Advice in a publication that reaches thousands of households has sent me to the keyboard. It was this: The single most effective way to prevent the spread of germs is to wash your hands with soap and water at least five times per day.
“Five times per day?” I read aloud. “You’ve got to be kidding me!”
My husband, in the midst of a winter cold harrumphed, “Fifty’s more like it!”
Tell five times per day to a mom with two children under the age of four who has wiped two noses and two bums before she has sipped her first morning coffee. “That’s ridiculous!” she’ll say. “We’d all be sick, all the time!”
Wash your hands at least five times per day? Really?
I’d suggest that if you’re preparing food, wash your hands
About to eat? Wash your hands.
Blown your nose? Wash your hands.
Wiped your bum? Wash your hands.
Wiped someone else’s nose or bum? Wash your hands.
For a single, healthy individual who eats three squares a day and who toilets five times per day that’s eleven handwashings. If we give this person a winter cold which necessitates nose blowing every half-hour then add thirty handwashings. That brings us to a low estimate of eleven handwashings or six more than the recommended “at least five,” and a high of forty-one, or just nine handwashings shy of my ailing husband’s estimate. Which just goes to show that any number as a recommendation for hand-washing frequency is meaningless.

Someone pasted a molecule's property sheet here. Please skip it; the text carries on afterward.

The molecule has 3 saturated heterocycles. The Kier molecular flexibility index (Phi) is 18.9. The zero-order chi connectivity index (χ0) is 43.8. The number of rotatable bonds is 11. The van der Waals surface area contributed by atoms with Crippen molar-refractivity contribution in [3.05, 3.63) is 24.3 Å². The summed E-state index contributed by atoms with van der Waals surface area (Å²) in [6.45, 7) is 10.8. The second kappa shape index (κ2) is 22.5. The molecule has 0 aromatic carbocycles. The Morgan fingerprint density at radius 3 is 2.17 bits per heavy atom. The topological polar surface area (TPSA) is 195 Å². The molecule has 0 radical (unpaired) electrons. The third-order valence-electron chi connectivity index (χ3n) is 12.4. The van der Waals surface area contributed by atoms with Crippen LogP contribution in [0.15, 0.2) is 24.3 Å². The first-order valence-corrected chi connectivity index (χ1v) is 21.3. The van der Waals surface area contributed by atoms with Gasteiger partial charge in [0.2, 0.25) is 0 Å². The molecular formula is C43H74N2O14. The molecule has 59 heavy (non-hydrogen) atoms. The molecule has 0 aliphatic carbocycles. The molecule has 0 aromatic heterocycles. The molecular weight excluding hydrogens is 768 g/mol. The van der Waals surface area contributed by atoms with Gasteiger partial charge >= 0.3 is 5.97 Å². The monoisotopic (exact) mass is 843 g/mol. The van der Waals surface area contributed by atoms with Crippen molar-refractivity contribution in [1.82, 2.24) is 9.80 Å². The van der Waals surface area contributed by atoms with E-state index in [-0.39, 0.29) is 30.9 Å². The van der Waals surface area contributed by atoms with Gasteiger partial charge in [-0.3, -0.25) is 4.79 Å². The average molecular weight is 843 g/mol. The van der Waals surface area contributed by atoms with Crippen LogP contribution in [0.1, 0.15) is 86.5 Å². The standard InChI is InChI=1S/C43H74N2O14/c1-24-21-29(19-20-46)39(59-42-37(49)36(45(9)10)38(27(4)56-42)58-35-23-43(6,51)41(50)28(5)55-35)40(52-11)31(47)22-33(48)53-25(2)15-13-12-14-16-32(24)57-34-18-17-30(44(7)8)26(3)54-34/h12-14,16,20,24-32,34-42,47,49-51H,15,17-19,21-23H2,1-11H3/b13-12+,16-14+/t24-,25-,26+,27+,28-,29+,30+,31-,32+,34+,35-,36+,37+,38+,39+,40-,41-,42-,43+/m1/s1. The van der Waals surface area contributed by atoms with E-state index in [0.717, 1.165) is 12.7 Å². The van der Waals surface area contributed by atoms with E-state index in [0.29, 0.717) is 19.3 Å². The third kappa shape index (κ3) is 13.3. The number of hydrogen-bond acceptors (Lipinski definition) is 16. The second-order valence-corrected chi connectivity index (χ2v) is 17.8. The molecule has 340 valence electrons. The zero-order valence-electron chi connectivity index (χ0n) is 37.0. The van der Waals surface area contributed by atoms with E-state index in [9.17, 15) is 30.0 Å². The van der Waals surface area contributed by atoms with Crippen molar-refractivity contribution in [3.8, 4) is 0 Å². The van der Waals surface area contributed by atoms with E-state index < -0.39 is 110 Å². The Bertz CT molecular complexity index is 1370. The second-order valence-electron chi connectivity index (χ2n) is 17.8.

Let the situation be your guide. So at the very least…wash your hands BEFORE preparing and eating food, and wash your hands AFTER wiping any nose or bum.*
And if you still want to talk numbers, then count out twenty seconds the next time you wash your hands. That’s about how long it should take you to hum the Happy Birthday song from beginning to end, TWICE.
* For more indications see When & How to Wash Your Hands.
Bonnie Lendrum is the author of Autumn’s Grace, the story of how one family manages the experience of palliative care with hope and humor despite sibling conflicts, generational pulls and career demands. Autumn’s Grace is a powerful commentary on the need for well-organized and well-funded palliative care in private homes and in residential hospices. It’s a gift to people who would like to be prepared as they help fulfill the final wishes of a family member or friend.